You are using an outdated browser. Please upgrade your browser to improve your experience.

Tips to Avoid A Fire in Your Home

Home Fires
Every day, the Red Cross responds to as many as 170 home fires – that’s one fire every eight minutes.

Every year the American Red Cross responds to about 70,000 disasters across the country, many of them fires which have damaged or destroyed someone’s home.

Home fires are the biggest disaster threat to people in this country – worse than floods, hurricanes and tornadoes. Every day, the Red Cross responds to as many as 170 home fires – that’s one fire every nine minutes.

During cold weather, the number of home fires often rises as people turn up their thermostats to stay warm or resort to using alternate heating methods to cut down on costs. The New Year is proving to be no different, with Red Cross chapters responding to numerous home fires in the first week of January already.

Earlier this month, Red Cross disaster workers responded in Stone Mountain, Georgia, where fire destroyed eight apartments, leaving several families homeless. In West Warwick, Rhode Island, fire left 31 people homeless after destroying multiple units in another apartment complex.

The Red Cross offers the following safety tips on how to prevent fires:

  • Have wood and coal stoves, fireplaces, chimneys and furnaces professionally inspected once a year.
  • Never use a stove or oven to heat the home.
  • Never leave portable heaters or fireplaces unattended. 
  • Turn off space heaters or extinguish the fireplace before going to bed or leaving home. 
  • Place a space heater on a hard, level, nonflammable surface. Do not put space heaters on rugs or carpets, near bedding or drapes, and keep children and pets away. Look for a space heater model that shuts off automatically if the heater falls over.
  • When using a fireplace, use a glass or metal screen large enough to catch sparks or rolling logs and keep the fire in the fireplace.
  • Keep all flammable materials such as newspapers, matches, bedding, clothing, carpets and rugs at least three feet away from heat sources such as space heaters, fireplaces and stoves.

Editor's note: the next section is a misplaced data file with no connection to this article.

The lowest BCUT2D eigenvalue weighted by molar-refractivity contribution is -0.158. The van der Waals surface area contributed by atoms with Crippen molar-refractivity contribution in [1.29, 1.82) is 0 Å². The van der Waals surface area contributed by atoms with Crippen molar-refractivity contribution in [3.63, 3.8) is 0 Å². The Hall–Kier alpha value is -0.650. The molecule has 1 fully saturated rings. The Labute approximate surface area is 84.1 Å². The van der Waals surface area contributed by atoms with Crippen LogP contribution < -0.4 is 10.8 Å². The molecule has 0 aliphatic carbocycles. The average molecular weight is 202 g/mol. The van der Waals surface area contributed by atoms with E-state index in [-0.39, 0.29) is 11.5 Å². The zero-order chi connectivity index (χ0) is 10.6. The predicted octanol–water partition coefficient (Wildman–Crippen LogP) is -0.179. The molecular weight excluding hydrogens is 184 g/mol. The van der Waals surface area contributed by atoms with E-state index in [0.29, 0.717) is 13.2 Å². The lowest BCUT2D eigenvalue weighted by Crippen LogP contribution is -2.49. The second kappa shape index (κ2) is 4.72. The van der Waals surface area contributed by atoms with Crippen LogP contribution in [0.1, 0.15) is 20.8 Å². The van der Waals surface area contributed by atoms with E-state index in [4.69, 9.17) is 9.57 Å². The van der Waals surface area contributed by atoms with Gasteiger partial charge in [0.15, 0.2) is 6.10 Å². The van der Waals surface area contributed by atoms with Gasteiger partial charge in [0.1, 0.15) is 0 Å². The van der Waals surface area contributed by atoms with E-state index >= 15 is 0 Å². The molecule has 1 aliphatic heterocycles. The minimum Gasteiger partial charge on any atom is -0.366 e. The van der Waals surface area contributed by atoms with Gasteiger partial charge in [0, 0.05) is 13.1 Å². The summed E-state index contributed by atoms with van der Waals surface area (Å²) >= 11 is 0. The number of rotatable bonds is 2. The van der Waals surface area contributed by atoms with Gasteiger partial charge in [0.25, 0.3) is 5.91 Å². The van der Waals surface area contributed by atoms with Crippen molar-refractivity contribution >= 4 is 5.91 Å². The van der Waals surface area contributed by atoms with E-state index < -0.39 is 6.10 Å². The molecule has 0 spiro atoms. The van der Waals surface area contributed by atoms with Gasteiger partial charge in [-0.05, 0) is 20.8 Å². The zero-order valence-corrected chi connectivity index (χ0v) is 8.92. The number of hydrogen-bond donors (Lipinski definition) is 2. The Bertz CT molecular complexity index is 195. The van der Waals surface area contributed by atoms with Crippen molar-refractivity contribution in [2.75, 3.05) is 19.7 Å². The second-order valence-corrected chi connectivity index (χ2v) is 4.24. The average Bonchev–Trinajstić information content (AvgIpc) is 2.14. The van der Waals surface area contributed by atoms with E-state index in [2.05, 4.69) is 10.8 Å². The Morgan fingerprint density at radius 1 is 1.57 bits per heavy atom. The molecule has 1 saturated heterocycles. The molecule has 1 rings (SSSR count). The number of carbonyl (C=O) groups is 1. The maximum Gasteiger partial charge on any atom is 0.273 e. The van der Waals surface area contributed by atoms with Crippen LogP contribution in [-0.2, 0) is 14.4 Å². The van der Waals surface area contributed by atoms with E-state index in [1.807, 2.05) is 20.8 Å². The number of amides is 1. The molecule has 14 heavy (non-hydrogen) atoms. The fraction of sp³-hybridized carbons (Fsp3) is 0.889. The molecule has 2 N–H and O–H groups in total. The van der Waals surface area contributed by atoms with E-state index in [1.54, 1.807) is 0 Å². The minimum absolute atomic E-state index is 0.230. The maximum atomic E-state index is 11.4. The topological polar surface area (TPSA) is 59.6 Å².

• Smoke alarms save lives. People should:

  • Install smoke alarms on every level of their home, inside bedrooms and outside sleeping areas.
  • Check monthly that smoke alarms are working properly by pushing the test button.
  • Replace batteries in smoke alarms at least once a year.
  • Replace smoke alarms every ten years.
  • Planning for fire emergencies is important. Make sure all household members know two ways to escape from every room of the home, and set up a meeting place outside in case of fire. Practice escaping from the home at least twice a year and at different times of the day. Teach household members to stop, drop and roll if their clothing should catch on fire.

    For more information on what you can do to keep you and your loved ones safe, visit the “Home Fires” section of our website.

    Tags: Fire.
    About the American Red Cross:
    The American Red Cross shelters, feeds and provides emotional support to victims of disasters; supplies about 40 percent of the nation's blood; teaches skills that save lives; provides international humanitarian aid; and supports military members and their families. The Red Cross is a not-for-profit organization that depends on volunteers and the generosity of the American public to perform its mission. For more information, please visit or, or visit us on Twitter at @RedCross.